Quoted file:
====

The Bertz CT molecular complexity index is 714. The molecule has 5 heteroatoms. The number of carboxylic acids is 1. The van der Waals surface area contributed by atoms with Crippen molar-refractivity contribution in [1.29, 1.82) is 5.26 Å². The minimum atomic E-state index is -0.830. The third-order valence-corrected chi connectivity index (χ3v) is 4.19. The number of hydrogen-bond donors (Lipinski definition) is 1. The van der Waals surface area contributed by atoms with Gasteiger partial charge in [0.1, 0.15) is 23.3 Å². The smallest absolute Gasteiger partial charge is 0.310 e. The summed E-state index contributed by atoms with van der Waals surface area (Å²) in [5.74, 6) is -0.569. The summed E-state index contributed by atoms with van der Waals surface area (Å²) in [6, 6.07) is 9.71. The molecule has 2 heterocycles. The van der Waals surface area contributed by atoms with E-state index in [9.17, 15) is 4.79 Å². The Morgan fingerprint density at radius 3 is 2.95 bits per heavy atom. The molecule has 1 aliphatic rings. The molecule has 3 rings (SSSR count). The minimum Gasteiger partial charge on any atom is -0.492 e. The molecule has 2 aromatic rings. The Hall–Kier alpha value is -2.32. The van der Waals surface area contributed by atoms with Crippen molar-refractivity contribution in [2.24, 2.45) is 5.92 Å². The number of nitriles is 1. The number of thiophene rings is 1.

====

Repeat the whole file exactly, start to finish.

The Bertz CT molecular complexity index is 714. The molecule has 5 heteroatoms. The number of carboxylic acids is 1. The van der Waals surface area contributed by atoms with Crippen molar-refractivity contribution in [1.29, 1.82) is 5.26 Å². The minimum atomic E-state index is -0.830. The third-order valence-corrected chi connectivity index (χ3v) is 4.19. The number of hydrogen-bond donors (Lipinski definition) is 1. The van der Waals surface area contributed by atoms with Gasteiger partial charge in [0.1, 0.15) is 23.3 Å². The smallest absolute Gasteiger partial charge is 0.310 e. The summed E-state index contributed by atoms with van der Waals surface area (Å²) in [5.74, 6) is -0.569. The summed E-state index contributed by atoms with van der Waals surface area (Å²) in [6, 6.07) is 9.71. The molecule has 2 heterocycles. The van der Waals surface area contributed by atoms with E-state index in [9.17, 15) is 4.79 Å². The Morgan fingerprint density at radius 3 is 2.95 bits per heavy atom. The molecule has 1 aliphatic rings. The molecule has 3 rings (SSSR count). The minimum Gasteiger partial charge on any atom is -0.492 e. The molecule has 2 aromatic rings. The Hall–Kier alpha value is -2.32. The van der Waals surface area contributed by atoms with Crippen molar-refractivity contribution in [2.24, 2.45) is 5.92 Å². The number of nitriles is 1. The number of thiophene rings is 1.